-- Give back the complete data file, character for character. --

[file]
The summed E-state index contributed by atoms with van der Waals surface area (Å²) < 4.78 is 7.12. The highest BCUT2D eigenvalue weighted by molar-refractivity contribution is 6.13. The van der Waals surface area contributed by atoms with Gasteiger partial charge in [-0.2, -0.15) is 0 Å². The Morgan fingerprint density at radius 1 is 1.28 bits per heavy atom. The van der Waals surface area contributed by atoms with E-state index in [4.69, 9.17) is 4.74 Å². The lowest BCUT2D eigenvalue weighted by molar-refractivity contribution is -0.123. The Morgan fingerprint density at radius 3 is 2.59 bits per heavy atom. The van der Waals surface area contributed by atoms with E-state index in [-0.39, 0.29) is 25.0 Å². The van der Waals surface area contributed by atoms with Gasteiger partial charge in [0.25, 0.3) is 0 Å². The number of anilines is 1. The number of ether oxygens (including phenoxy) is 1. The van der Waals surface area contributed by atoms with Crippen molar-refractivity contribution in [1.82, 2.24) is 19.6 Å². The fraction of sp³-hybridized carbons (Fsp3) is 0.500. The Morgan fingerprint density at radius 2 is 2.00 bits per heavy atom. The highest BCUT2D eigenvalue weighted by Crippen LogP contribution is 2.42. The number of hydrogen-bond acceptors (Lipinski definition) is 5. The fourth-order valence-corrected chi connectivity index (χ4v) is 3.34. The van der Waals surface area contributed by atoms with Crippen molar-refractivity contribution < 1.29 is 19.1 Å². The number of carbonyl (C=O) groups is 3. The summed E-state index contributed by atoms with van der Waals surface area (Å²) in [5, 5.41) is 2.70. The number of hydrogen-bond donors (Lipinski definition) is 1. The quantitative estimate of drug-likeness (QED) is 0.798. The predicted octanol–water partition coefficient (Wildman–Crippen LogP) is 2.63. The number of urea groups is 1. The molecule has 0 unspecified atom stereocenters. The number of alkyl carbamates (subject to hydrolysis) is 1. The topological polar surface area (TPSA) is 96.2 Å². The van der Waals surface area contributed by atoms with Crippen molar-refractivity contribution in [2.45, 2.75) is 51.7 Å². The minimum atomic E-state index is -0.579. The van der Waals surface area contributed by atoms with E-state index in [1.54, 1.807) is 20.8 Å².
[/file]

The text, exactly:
The summed E-state index contributed by atoms with van der Waals surface area (Å²) < 4.78 is 7.12. The highest BCUT2D eigenvalue weighted by molar-refractivity contribution is 6.13. The van der Waals surface area contributed by atoms with Gasteiger partial charge in [-0.2, -0.15) is 0 Å². The Morgan fingerprint density at radius 1 is 1.28 bits per heavy atom. The van der Waals surface area contributed by atoms with E-state index in [4.69, 9.17) is 4.74 Å². The lowest BCUT2D eigenvalue weighted by molar-refractivity contribution is -0.123. The Morgan fingerprint density at radius 3 is 2.59 bits per heavy atom. The van der Waals surface area contributed by atoms with E-state index in [-0.39, 0.29) is 25.0 Å². The van der Waals surface area contributed by atoms with Gasteiger partial charge in [0.25, 0.3) is 0 Å². The number of anilines is 1. The number of ether oxygens (including phenoxy) is 1. The van der Waals surface area contributed by atoms with Crippen molar-refractivity contribution in [1.82, 2.24) is 19.6 Å². The fraction of sp³-hybridized carbons (Fsp3) is 0.500. The Morgan fingerprint density at radius 2 is 2.00 bits per heavy atom. The highest BCUT2D eigenvalue weighted by Crippen LogP contribution is 2.42. The number of hydrogen-bond acceptors (Lipinski definition) is 5. The fourth-order valence-corrected chi connectivity index (χ4v) is 3.34. The van der Waals surface area contributed by atoms with Crippen molar-refractivity contribution < 1.29 is 19.1 Å². The number of carbonyl (C=O) groups is 3. The summed E-state index contributed by atoms with van der Waals surface area (Å²) in [5, 5.41) is 2.70. The number of hydrogen-bond donors (Lipinski definition) is 1. The quantitative estimate of drug-likeness (QED) is 0.798. The predicted octanol–water partition coefficient (Wildman–Crippen LogP) is 2.63. The number of urea groups is 1. The molecule has 0 unspecified atom stereocenters. The number of alkyl carbamates (subject to hydrolysis) is 1. The topological polar surface area (TPSA) is 96.2 Å². The van der Waals surface area contributed by atoms with Crippen molar-refractivity contribution in [2.45, 2.75) is 51.7 Å². The minimum atomic E-state index is -0.579. The van der Waals surface area contributed by atoms with E-state index in [1.54, 1.807) is 20.8 Å².